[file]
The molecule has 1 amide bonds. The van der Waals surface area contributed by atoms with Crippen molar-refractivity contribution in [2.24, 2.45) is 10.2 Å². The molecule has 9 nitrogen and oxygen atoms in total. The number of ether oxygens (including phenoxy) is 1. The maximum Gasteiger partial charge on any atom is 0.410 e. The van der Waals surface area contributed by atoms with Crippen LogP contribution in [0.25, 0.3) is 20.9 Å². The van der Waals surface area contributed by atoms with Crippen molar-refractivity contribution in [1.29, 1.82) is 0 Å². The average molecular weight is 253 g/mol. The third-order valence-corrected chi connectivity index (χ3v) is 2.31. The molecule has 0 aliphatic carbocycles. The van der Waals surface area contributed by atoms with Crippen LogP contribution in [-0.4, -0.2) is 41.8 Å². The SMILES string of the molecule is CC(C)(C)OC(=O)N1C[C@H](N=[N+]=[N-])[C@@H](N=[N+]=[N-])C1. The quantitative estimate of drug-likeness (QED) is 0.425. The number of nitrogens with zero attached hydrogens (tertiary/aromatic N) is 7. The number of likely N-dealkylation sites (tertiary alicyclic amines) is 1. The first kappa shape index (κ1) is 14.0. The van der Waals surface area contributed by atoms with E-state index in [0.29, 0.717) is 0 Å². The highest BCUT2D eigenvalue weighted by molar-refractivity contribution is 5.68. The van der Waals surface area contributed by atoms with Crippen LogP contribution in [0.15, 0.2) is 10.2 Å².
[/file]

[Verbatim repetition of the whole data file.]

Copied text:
The molecule has 1 amide bonds. The van der Waals surface area contributed by atoms with Crippen molar-refractivity contribution in [2.24, 2.45) is 10.2 Å². The molecule has 9 nitrogen and oxygen atoms in total. The number of ether oxygens (including phenoxy) is 1. The maximum Gasteiger partial charge on any atom is 0.410 e. The van der Waals surface area contributed by atoms with Crippen LogP contribution in [0.25, 0.3) is 20.9 Å². The van der Waals surface area contributed by atoms with Crippen molar-refractivity contribution in [1.29, 1.82) is 0 Å². The average molecular weight is 253 g/mol. The third-order valence-corrected chi connectivity index (χ3v) is 2.31. The molecule has 0 aliphatic carbocycles. The van der Waals surface area contributed by atoms with Crippen LogP contribution in [-0.4, -0.2) is 41.8 Å². The SMILES string of the molecule is CC(C)(C)OC(=O)N1C[C@H](N=[N+]=[N-])[C@@H](N=[N+]=[N-])C1. The quantitative estimate of drug-likeness (QED) is 0.425. The number of nitrogens with zero attached hydrogens (tertiary/aromatic N) is 7. The number of likely N-dealkylation sites (tertiary alicyclic amines) is 1. The first kappa shape index (κ1) is 14.0. The van der Waals surface area contributed by atoms with E-state index in [0.29, 0.717) is 0 Å². The highest BCUT2D eigenvalue weighted by molar-refractivity contribution is 5.68. The van der Waals surface area contributed by atoms with Crippen LogP contribution in [0.15, 0.2) is 10.2 Å².